Danish management consulting industry enjoys strong growth

03 February 2016 Consultancy.uk

The Danish consulting industry has maintained its growth momentum in 2014, finds a study by the Danish association of consulting firms. Growing demand across the industry, in particular from the private sector, combined with improving financial and tactical operations at firms, stand at the basis of the continued recovery. 

Every two years Managementrådgiverne (MR) – the Danish association for management consulting firms (the counterpart of the MCA in the UK) – conducts research into the state of the Danish industry for management consultants. Its study reviews the performance across the industry, spanning large firms (defined by MR as firms with >70 employees) to medium-sized advisories (between 10 and 70 professionals) and small consultancies (<10 employees)*. Firms assessed in its latest review had a total turnover of 2.3 billion krone (based on full year financial data from 2014), which according to the association represents roughly 15% of the industry’s total revenue base.

The data shows that Danish consulting firms have recovered well from the financial crisis and its aftermath. While revenues dropped between 2009 and 2010 by just under 5%, from 2010 onwards the industry managed to break the downwards spiral and across the board book growth. Comparing to 2010, total turnover in 2014 was 20% higher, while levels of export even grew by 40% in the same period, although the latter has a relatively modest impact on overall operations with around a 15% share.

Despite the financial growth of the Danish management consulting industry, interestingly the number of employees active in the sector between 2010 and 2014 remained relatively stable. Ten years ago around the sector generated just over 100,000 jobs, and following the ‘golden years’ between 2004 and 2007, in par with international developments, the employment base rose to nearly 150,000*. Since, the number of jobs rose by just 1% according to MR, an indication of better margins on engagements (e.g. higher average fees) as well as improved levels of chargeability (less consultants ‘on the bench’).

The shifting ratio between financials and employees can too be attributed to improving management of internal operations, says Søren Lund, CEO of TimeLog, a Danish IT services provider which provides the solutions for many of Denmark’s largest consultancies. “The rise of technology allows consulting firms to get much more grip on their operations, from business development and sales to resource management and project delivery,” he says. “And similar to other markets, consultancies have embraced the trend and are using the power of state of the art systems to grow their key financials.” Although it is still too early to come with clear fact-based statements, Lund says that the figures on TimeLog’s around 500 clients in the country do reveal upwards causalities in efficiency, ultimately suggesting that consulting firms “can do more with less”.

Service breakdown
A breakdown of the services in the market shows that IT consulting is the largest functional area for Danish management consultants, at almost 20% of the market, followed by operations management and transformation, at respectively 16% and 15%. Compared to 2010, the demand for operations consulting has grown significantly (+6% in market share), riding off the demand wave for topics such as lean, agile and business process management, a movement which is in line with global developments. The share of pure strategy consulting services has to the contrary fallen, by 2% to 15% today, however clients have upped their call for strategy execution, which in the model of MR sits within the transformation segment.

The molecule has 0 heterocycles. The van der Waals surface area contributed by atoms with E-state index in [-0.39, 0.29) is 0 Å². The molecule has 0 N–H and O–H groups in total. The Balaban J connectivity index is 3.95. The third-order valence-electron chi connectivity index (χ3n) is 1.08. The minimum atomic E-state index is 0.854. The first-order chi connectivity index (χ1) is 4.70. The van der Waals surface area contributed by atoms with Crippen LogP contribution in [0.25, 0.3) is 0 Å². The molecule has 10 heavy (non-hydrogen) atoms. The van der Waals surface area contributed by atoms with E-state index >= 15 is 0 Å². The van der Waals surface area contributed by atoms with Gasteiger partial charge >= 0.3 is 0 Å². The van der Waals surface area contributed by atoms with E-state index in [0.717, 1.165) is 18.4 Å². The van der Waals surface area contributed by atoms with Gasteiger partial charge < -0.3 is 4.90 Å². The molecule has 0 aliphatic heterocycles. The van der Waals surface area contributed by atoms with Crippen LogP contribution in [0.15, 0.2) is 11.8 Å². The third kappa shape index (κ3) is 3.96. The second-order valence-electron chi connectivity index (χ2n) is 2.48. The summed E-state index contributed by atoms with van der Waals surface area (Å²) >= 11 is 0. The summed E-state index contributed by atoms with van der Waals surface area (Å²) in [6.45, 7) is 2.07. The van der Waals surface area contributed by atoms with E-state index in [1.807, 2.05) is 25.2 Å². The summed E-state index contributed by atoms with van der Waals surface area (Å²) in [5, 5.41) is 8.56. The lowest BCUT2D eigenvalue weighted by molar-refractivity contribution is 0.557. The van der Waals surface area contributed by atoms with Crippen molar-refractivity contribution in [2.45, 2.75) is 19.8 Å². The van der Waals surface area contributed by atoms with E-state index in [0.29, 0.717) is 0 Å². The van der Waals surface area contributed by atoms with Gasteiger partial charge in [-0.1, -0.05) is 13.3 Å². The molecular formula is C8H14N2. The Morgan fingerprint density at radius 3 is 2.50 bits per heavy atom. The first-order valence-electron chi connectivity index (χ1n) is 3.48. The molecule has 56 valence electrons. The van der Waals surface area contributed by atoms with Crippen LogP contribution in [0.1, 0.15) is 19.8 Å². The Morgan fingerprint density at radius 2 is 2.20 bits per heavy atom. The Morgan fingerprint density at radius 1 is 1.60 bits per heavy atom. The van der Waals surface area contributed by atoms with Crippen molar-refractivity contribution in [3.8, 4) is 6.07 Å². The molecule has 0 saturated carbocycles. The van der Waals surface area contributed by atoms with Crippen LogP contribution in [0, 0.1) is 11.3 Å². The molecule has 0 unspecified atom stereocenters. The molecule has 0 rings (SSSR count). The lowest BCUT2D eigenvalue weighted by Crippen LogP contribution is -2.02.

Similar to other countries, the private sector is the largest buyer of management consulting services, accounting for 58% of total spending. Manufacturing, financial services, transport and health & pharma are in terms of volume the largest sectors. The public sector, which consists of the government and local municipalities, hold a 29% share of the spending market, although their role has on the back of government austerity programmes seen throughout Europe been on the decline in recent years (in 2010 their combined share was 40%).

Scandinavian consulting market
According to data from Source Global Research, a UK based analyst firm that examines the advisory industry, the Danish consulting market enjoyed 5.5% growth in 2014, taking the industry to a value of €652 million**. Denmark’s industry is ranked second in Scandinavia, trailing Sweden by just over 20%, ahead of Norway and Finland by a margin.

* As it stands, 85% of the employees are consultants, of which around 10% are partners at their respective firm. The remaining 15% of the workforce span among others back office functions and administrative staff.

** Note that the studies have different calculation models and therefore are difficult to compare. The assessment of Source Global Research focuses mainly on large consulting firms: consultancies with more than 50 employees serving large clients.

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Accenture's push into the creative sector is an identity crisis

18 April 2019 Consultancy.uk

In its latest push into the creative sector, Accenture Interactive acquired New York and London-based ad agency Droga5 earlier this month, adding illustrious clients such as HBO, Amazon and The New York Times to its roster of clients. With the latest in a long line of similar purchases, Accenture Interactive further demonstrated its ambition of becoming the globe’s leading trusted advisor to chief marketing officers. Yet according to Ben Langdon, Chairman of Class35, Accenture’s strategy may be heading in the wrong direction.